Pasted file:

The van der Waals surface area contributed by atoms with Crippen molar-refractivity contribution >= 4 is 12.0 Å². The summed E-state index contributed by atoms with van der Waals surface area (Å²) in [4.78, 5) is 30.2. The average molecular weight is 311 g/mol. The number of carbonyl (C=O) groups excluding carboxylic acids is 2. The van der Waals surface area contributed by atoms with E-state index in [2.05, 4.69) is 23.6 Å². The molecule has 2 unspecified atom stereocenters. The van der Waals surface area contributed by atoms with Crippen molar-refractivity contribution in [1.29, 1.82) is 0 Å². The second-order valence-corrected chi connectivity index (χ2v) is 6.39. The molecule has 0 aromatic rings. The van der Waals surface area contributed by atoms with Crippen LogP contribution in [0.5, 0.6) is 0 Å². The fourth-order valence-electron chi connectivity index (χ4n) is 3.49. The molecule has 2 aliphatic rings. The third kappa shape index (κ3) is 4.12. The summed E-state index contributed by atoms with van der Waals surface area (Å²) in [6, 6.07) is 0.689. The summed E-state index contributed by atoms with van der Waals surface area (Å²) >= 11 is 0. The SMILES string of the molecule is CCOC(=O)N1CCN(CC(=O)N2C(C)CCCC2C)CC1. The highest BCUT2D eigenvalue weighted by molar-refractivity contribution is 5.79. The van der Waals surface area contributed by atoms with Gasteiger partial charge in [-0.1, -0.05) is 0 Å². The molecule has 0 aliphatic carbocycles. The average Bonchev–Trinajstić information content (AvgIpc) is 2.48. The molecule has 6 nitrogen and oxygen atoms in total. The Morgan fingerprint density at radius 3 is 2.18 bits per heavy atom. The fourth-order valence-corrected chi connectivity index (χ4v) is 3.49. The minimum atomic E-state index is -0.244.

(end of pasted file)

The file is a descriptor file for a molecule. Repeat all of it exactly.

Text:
The van der Waals surface area contributed by atoms with Crippen molar-refractivity contribution >= 4 is 12.0 Å². The summed E-state index contributed by atoms with van der Waals surface area (Å²) in [4.78, 5) is 30.2. The average molecular weight is 311 g/mol. The number of carbonyl (C=O) groups excluding carboxylic acids is 2. The van der Waals surface area contributed by atoms with E-state index in [2.05, 4.69) is 23.6 Å². The molecule has 2 unspecified atom stereocenters. The van der Waals surface area contributed by atoms with Crippen molar-refractivity contribution in [1.29, 1.82) is 0 Å². The second-order valence-corrected chi connectivity index (χ2v) is 6.39. The molecule has 0 aromatic rings. The van der Waals surface area contributed by atoms with Crippen LogP contribution in [0.5, 0.6) is 0 Å². The fourth-order valence-electron chi connectivity index (χ4n) is 3.49. The molecule has 2 aliphatic rings. The third kappa shape index (κ3) is 4.12. The summed E-state index contributed by atoms with van der Waals surface area (Å²) in [6, 6.07) is 0.689. The summed E-state index contributed by atoms with van der Waals surface area (Å²) >= 11 is 0. The SMILES string of the molecule is CCOC(=O)N1CCN(CC(=O)N2C(C)CCCC2C)CC1. The highest BCUT2D eigenvalue weighted by molar-refractivity contribution is 5.79. The van der Waals surface area contributed by atoms with Gasteiger partial charge in [-0.1, -0.05) is 0 Å². The molecule has 0 aliphatic carbocycles. The average Bonchev–Trinajstić information content (AvgIpc) is 2.48. The molecule has 6 nitrogen and oxygen atoms in total. The Morgan fingerprint density at radius 3 is 2.18 bits per heavy atom. The fourth-order valence-corrected chi connectivity index (χ4v) is 3.49. The minimum atomic E-state index is -0.244.